Start by using a putty knife or other scraper tool to remove any paint covering the nail. Also, be sure to remove any plaster or tape.

3. Hammer in a new nail or re-nail the popped nail

If the nail is damaged, use a hammer to pull out the nail by the head. Next, add a brand new nail and a half-inch nail to the hole and hammer it in. However, if the nail is still good, hammer it back into the wall. Be sure to tap the nail gently to prevent creating any indentations in the surrounding drywall. It's best to use a smooth head hammer for this task instead of one with a grid or waffle-head.

Take a look at this hammer on Amazon.

4. Secure the Nail

Now that the nail is back in the wall, secure it using a couple of drywall screws, placing one on both sides of the nail. Take your drill, and an appropriate size driver bit to drill the screws into the wall or ceiling. Be sure that the screws are being drilled into the stud beneath the drywall and not into drywall alone, as this will not hold over time. Both screws should be one to two inches apart from the sides of the nail.

5. Cover any dents with spackle

man mixing putty on putty knives.

Next, use your putty knife to place a small amount of drywall compound on the area. Be sure to cover the nail and both screws completely and then smooth the compound over with your putty knife until it is a flat surface. There should be no humps or mounds in the area.

Check out this drywall compound on Amazon.

6. Sand & Prime The Drywall

Once the compound dries, take your sandpaper or sanding block and sand the compound down to flush with the wall or ceiling. Run your hand over it to ensure no hump or indentation that may show after the wall has been painted. Once the wall or ceiling is good to go, apply primer to the sanded area. Next, apply additional primer coats as needed and then apply a coat of paint. When the paint dries, apply additional coats as needed.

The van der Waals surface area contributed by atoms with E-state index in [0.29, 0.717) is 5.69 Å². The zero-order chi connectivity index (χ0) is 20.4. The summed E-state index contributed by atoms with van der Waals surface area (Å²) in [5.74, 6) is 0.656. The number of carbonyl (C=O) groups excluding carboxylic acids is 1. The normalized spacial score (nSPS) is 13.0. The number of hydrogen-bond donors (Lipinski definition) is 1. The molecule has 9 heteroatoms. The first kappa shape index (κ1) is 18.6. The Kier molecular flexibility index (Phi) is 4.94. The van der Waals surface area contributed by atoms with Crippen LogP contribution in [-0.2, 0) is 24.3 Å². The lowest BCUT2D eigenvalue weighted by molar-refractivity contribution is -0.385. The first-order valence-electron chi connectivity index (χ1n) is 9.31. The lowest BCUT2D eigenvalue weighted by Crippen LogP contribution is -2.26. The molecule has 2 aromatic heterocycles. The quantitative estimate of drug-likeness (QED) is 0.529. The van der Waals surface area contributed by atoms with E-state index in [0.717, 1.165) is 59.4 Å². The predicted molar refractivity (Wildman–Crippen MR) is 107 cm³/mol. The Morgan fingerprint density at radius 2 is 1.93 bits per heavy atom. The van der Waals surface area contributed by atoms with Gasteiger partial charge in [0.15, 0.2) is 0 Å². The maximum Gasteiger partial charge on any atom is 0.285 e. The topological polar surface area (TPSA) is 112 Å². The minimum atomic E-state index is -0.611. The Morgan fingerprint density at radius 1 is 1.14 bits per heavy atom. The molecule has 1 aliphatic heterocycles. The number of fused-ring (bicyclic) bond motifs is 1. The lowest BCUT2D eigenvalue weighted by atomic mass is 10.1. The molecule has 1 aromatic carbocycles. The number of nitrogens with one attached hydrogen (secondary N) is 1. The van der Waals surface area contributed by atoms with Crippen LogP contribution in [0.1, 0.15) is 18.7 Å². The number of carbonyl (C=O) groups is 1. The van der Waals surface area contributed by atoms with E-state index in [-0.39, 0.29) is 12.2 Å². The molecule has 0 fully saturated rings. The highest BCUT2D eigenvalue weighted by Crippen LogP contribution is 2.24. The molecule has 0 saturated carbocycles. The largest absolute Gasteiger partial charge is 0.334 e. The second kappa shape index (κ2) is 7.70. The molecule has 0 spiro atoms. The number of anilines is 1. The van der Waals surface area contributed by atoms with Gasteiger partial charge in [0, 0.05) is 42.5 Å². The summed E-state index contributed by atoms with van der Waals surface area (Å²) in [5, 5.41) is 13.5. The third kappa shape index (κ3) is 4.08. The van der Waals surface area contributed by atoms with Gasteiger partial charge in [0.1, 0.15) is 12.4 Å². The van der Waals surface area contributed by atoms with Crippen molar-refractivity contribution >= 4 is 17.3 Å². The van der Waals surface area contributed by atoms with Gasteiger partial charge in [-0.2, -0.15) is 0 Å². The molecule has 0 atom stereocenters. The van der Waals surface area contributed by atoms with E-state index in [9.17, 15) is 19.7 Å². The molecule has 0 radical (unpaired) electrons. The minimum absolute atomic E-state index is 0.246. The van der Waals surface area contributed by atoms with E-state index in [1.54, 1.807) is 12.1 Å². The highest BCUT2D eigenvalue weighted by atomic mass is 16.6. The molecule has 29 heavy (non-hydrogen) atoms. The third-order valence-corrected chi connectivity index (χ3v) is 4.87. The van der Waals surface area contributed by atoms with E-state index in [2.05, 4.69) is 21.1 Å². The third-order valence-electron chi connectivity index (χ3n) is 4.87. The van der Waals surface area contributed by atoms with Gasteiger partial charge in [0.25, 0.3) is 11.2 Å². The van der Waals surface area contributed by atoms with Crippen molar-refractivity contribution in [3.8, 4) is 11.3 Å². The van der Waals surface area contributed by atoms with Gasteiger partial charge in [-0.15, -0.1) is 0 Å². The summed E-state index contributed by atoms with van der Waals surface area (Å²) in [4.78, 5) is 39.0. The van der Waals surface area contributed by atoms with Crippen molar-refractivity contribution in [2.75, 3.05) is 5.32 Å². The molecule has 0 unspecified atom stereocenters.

Learn more about this wall primer on Amazon.

How do you deal with nail pops in drywall?

The quickest way to deal with nail pops in drywall is to simply hammer the nail back into the drywall. However, you will soon discover that the nail will find its way back out of its position again. The long-term solution would be to insert a couple of screws into the drywall to hold the nail in place. If you find that this problem often occurs in different areas of the drywall, you may want to have a contractor inspect the wall to see what underlying issues may be causing this and how they can't be addressed, if at all.

Why do I have nail pops in my ceiling? 

The main reason why nails may pop out of the ceiling is the same reason why they may pop out of the drywall. The underlining cause typically boils down to shifting the drywall or the stud that actually holds the nail. These shifts can come from changes in temperature humidity, the natural shifting of the home, and low-quality building construction or repair.

Are nail pops a problem?

More often than not, nail pops are simply a nuisance. However, if you find that be a problem occurs frequently, it could be an underlying issue that may require immediate attention, as too many fasteners popping out of the same area can damage the integrity of the drywall and cause safety hazards.

Are nail pops normal in old houses?

Yes. Nail pops are common in old houses, especially ones that are over 100 years old or more.

How to prevent nail pops in drywall?

The best way to prevent nail pops is to use kiln-dried lumber for building framing and to use drywall screws and addition to nail screws. It's also important to ensure that any remodeling or repair work done on your home is done by a licensed professional and meets any building codes set by your locale.

Take a look at these screws on Amazon.

Wrapping Things Up

We hope that this post has helped provide you with details on preventing and fixing drywall nail pops. Remember, nail pops are a fairly common problem in many homes, especially older ones. The quickest way to fix this issue is simply hammering the nail back in place and adding drywall screws to ensure security.

Before you go, be sure to check out our other posts:

How To Make Paint Dry Faster [3 Methods]

Should You Have Plants In The Bedroom? [With Guidance On Which To Choose]